So here's a paradox...

One of the challenges of ministry that has always tied me in knots is this:  leaders and members want us to "grow" the church - increase participation and deepen a sense of discipleship - so a great deal of our pastoral evaluation is based upon numbers (pledges, people in worship, membership, etc.)  At the same time, true discipleship - living into the life-changing commitment to Christ and the Cross - is the polar opposite of "successful programming," right? 

I would LOVE it if Sunday School and worship held as much importance in our people's lives as entertainment, music and sports - and I am committed to living into this challenge - but let's be real:  even Christ's closest disciples ran in the other direction when the Cross came into view.  So while I sometimes grieve the fact that soccer (and all the rest) is often more important to church people than nourishing authentic spiritual sacrifice, I know this is part of the upside down kingdom.  The way of Christ cannot be measured by numbers - only the heart - and the way of the heart is only known to the Lord. 

So, while I keep trying to find ways to lure people into the blessings of Christ's grace - trusting that God will do the rest - and sometimes even challenge the people I love the most  to put at least as much energy and money into the way of Christ as they do exercise and smart phones, most of the time I'm not surprised when this doesn't happen. It still sneaks up on me from time to time and bites me in the ass.  That's why every day I have to bring my frustrations and disappointments to the Lord in prayer in addition to the blessings and joys; otherwise, I will get resentful and burned out. And I can tell when I don't do this, too.  Peterson constantly reminds me:

Most of the individuals in our churches suppose that the goals they have set for themselves and the goals God has for them are the same thing. It is the oldest religious mistake: refusing to countenance any real difference between God and us, imagining God to be a vague extrapolation of our own desires, and then hiring a priest to manage the affairs between self and the extrapolation.  But I, one of the priests they hired, am having none of it.

But if I'm not willing to help them become what they want to be, what am I doing taking their pay?  (That is often one of the questions that comes up during annual evaluation, yes?)  Well, I am being subversive. I am undermining the kingdom of self and establishing the kingdom of God. I am helping them to become what God wants them to be, using the methods of subversion.

Peterson then quotes II Timothy 2:  Repeat these basic essentials over and over to God's people. Warn them before God against pious nitpicking, which chips away at the faith. It just wears everyone out. Concentrate on doing your best for the Lord, work you won't be ashamed of, laying out the truth plain and simple.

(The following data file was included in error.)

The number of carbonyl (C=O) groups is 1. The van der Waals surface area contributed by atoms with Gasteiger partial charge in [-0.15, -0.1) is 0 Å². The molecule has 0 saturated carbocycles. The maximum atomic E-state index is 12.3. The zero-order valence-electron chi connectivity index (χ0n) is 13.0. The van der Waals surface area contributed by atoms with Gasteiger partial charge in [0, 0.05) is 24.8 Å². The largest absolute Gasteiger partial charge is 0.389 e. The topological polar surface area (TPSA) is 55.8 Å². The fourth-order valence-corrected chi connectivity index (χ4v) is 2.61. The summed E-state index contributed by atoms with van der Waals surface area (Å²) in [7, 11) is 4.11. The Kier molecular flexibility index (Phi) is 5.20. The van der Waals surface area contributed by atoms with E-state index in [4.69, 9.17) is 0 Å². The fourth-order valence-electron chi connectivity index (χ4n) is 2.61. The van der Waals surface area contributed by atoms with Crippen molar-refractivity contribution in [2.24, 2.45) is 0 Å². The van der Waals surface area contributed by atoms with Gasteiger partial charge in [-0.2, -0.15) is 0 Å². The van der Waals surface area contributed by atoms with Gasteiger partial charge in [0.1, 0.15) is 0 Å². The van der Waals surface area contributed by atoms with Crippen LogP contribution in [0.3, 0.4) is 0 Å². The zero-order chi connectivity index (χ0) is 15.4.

And, I would add, trusting that this is enough; for God can accomplish the sacred within and among us as only grace will allow.  And this is one of the humbling truths of the upside down kingdom, too.  The prophet, Isaiah, put it like this:

Ho, everyone who thirsts,
come to the waters;
and you that have no money,
come, buy and eat!
Come, buy wine and milk
without money and without price.
Why do you spend your money for that which is not bread,
and your labour for that which does not satisfy?
Listen carefully to me, and eat what is good,
and delight yourselves in rich food.


Seek the Lord while he may be found,
call upon him while he is near;
let the wicked forsake their way,
and the unrighteous their thoughts;
let them return to the Lord, that he may have mercy on them,
and to our God, for he will abundantly pardon.
For my thoughts are not your thoughts,
nor are your ways my ways, says the Lord.


For as the heavens are higher than the earth,so are my ways higher than your ways and my thoughts than your thoughts.

For as the rain and the snow come down from heaven,
and do not return there until they have watered the earth,
making it bring forth and sprout,
giving seed to the sower and bread to the eater,
so shall my word be that goes out from my mouth;
it shall not return to me empty,
but it shall accomplish that which I purpose,
and succeed in the thing for which I sent it.


For you shall go out in joy,
and be led back in peace;
the mountains and the hills before you
shall burst into song,
and all the trees of the field shall clap their hands.

Instead of the thorn shall come up the cypress;
instead of the brier shall come up the myrtle;
and it
shall be to the Lord for a memorial,
for an everlasting sign that shall not be cut off


I think Arcade Fire expressed this challenge perfectly in their "Modern Man" off the Suburbs CD.

(All images from Deviant Art)


Comments

Barb D-P said…
You hit it, James! Thanks! Rich and I were just having a conversation about this tonight over dinner. I would go so far as to call our attention to numbers and numeric growth and success an idolatry...so, you said it much nicer!
RJ said…
;-) that's my blessing and curse in this life. Great to hear from you.
Black Pete said…
One of the many unfortunate legacies of Constantine I.

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